Bingo machines.

This is a slot machine, not an arcade game.

I next told them that I wanted to go to PlayCity casino. The lady asked me how I know of that casino. I responded, that there was a shooting there recently and it made the news (considering how many daily murders and shootings happen in Juarez, that’s sayin’ something). She then nonchalantly said ‘yes, let’s go’.

So, we went to the PlayCity Casino…

The front of PlayCity casino.

To access PlayCity, every patron must pass through a metal detector. My ‘tour guides’ set off the metal detector…and went right on through.

Yours truly did not set off the metal detector.

The metal detector.

PlayCity casino is a slot parlor. There are no table games. We spent approximately two hours playing the slot machines. Since my ‘guides’ were so kind, and the slot play was ridiculously cheap, I treated them to some cervezas and slot play.

I like how serious this guy was. He would always walk in front of me, anywhere we went. Because if sh*t hit the fan…

Drinks at Mexican casinos are not comped. However, they’re very cheap. A Sol beer is $1.50 with tip.

The bar inside PlayCity casino.
I like the technique the bartender used to open the beer bottle. Something you don’t see very often in a U.S. bar because of liability reasons.

Onto the slot machine gambling, where we were very lucky…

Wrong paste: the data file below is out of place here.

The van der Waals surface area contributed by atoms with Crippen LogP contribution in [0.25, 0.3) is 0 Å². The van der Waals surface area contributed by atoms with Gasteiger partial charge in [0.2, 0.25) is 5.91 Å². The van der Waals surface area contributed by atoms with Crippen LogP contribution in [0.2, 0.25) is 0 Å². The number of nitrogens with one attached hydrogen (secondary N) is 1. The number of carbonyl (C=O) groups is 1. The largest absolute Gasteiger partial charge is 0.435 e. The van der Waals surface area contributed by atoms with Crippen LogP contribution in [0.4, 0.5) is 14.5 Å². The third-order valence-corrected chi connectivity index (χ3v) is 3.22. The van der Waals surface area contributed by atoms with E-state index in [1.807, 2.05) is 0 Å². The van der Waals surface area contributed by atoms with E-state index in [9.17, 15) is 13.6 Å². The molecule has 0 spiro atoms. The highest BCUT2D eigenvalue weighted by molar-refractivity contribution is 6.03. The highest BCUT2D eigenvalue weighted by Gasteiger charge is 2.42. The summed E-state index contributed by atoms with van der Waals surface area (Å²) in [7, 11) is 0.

5 Mexican pesos a spin. That’s 26 cents U.S.
5 Mexican pesos is equivalent to 26 cents U.S. per spin. We won big on this machine.
Triggered bonus round of 5 free spins.

After we were done with slots, we had a very delicious meal of authentic tacos. Authentic Mexican food, especially authentic tacos, are magnitudes better than American Tex-Mex tacos. I was about to take some pics of the food at this little restaurant, but my ‘guides’ stopped me and said that we do not want to be seen taking pictures out in the open because people will think that we are some form of law enforcement. In a casino, where everyone is relatively of higher income, they were ok with the pics, but not in the ultra poor parts of Juarez.

After a nice meal, my guides took me to my car, and I drove back to the U.S. side of the border.

I was thinking, this guy in front is going to have his fridge searched. Nope, they just let him through.

Overall, it was an interesting experience. Maybe I’ll go back at some point and hire additional security so that I can play the table games.

This was half the win. I gave the other half to my guides as a gratuity. Looks like it’s a lot, but it’s approximately $150. Lots of gambling and drinking for very cheap.

Posted in: Casino, Gambling, Travel

0 thoughts on “RoadGambler Goes to Casinos in Juarez, Mexico, One of the Most Dangerous Cities in the World

  • I have played in a casino in Querétaro Mex. Pretty scary. Played craps for a few rolls but when I started winning they closed the table. Told me the dealers needed to go to break. No one in the place spoke a word of English. Not in a hurry to go back.